We introduce searching databases to our nursing students in year 1 of the programme. I naively assumed that once they know what riches are contained in the thousands of journals the University subscribes to they would spend every spare moment searching and reading. Nope. It seems that we teach this skill and the student promptly ignore it. Perhaps this is because the library has a pretty good search engine itself that can retrieve relevant papers without the need to use database like Medline and Cinahl. The problem however it that this search facility is not as good as the specialist databases and therefore the students never discover how much further they could go with a well designed search.
Despite a number of efforts to teach the students the skills and the value of literature searching they arrive at the dissertation module at the beginning of year 3 virginal. We have just spent a couple of weeks with them helping them remember and practice their search skills. Many have found the process confusing and frustrating. I found myself musing that my own skills have developed over many years but I am still learning new techniques and how to get the best out of each database. So I don’t expect a novice to grasp it straight away but I think to myself that if he or she had started using the databases in year 1 by year 3 they would be pretty self-sufficient and find the search component of their dissertation easy. A colleague hit the nail on the head I think when he said that he felt people only ever use a skill when they need to. We have the same argument about teaching advanced clinical skills like phlebotomy and cannulation. Should we teach this to student nurses who won’t get to practice those skills on placement and as a consequence will lose their competence? If we don’t require the students to search – if they can get by without it – why should they use it?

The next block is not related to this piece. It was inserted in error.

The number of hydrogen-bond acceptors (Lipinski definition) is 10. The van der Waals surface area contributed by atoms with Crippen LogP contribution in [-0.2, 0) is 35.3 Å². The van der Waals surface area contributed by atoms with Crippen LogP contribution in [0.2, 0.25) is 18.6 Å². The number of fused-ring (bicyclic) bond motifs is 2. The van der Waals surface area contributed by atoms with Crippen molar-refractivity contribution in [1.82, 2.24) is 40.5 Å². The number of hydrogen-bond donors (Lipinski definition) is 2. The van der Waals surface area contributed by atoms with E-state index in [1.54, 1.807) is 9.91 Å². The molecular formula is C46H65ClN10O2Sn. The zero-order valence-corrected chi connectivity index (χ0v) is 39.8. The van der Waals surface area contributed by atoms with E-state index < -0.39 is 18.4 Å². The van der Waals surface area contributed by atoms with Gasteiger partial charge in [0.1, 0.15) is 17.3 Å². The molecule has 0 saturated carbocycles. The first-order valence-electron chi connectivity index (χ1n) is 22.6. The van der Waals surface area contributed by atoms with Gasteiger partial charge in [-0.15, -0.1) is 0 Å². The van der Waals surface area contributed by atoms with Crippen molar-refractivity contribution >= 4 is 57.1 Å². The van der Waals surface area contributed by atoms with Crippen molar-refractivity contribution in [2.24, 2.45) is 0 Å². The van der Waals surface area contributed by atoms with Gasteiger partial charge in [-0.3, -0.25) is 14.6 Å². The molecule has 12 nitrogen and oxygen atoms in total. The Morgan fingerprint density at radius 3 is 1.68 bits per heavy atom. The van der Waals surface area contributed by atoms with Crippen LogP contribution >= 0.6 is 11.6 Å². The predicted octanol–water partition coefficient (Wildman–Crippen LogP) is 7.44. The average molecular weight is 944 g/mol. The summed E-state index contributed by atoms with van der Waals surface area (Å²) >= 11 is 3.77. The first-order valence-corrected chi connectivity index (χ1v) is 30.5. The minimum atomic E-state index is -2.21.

There are some top tips that have begun to emerge as the students ask questions about searching.
- Search one database at a time and check the box that says ‘suggest search terms’. This will allow the database to provide you with the term that best encapsulates what you want to find.
- Explode a search if you want the database to provide you with results that contain your major concept plus all the related concepts. You can click on the hyperlink contained in the search term to show you what those other terms are.
- Select major concept if you only want results where your term is the main focus of the paper. I don’t use this strategy very often because it creates a risk that you will miss some terms.
- Search for one term at a time. If you use a search string (e.g. pain AND nurs* AND opioid) you won’t get MeSH terms or subject headings or suggestions.
- Think about what terms you don’t need to include in your search. An excellent example of this occurred today in a search relating to the experiences of parents who were caring for a child at the end of life at home. Creating a search that included a number of terms for ‘child’ was not as good as leaving that term out. Child is implicit when you search for parent and this seemed to yield a better set of data.
- Consider whether you want EVERYTHING that is published or a SAMPLE. In some qualitative review methods you don’t actually want everything, you just want a diverse sample of what is out there. In the undergraduate review this is not a good strategy because you have to justify your rationale and this rationale is difficult to justify.
- Record everything as you go along. This means saving your searches so that you can edit them and re-run them as often as you like. Saving in OVID and EBSCO allows you to run searches on multiple databases without having to recreate them each time.
- Create your methods section as you undertake your searches.
- Use the inclusion and exclusion criteria to define your search and provide the scope for your question.
- Export the results of all searches, after applying the relevant limits, to a database like RefWorks or EndNote. This will allow you to de-duplicate and work towards your final set of papers gradually and systematically.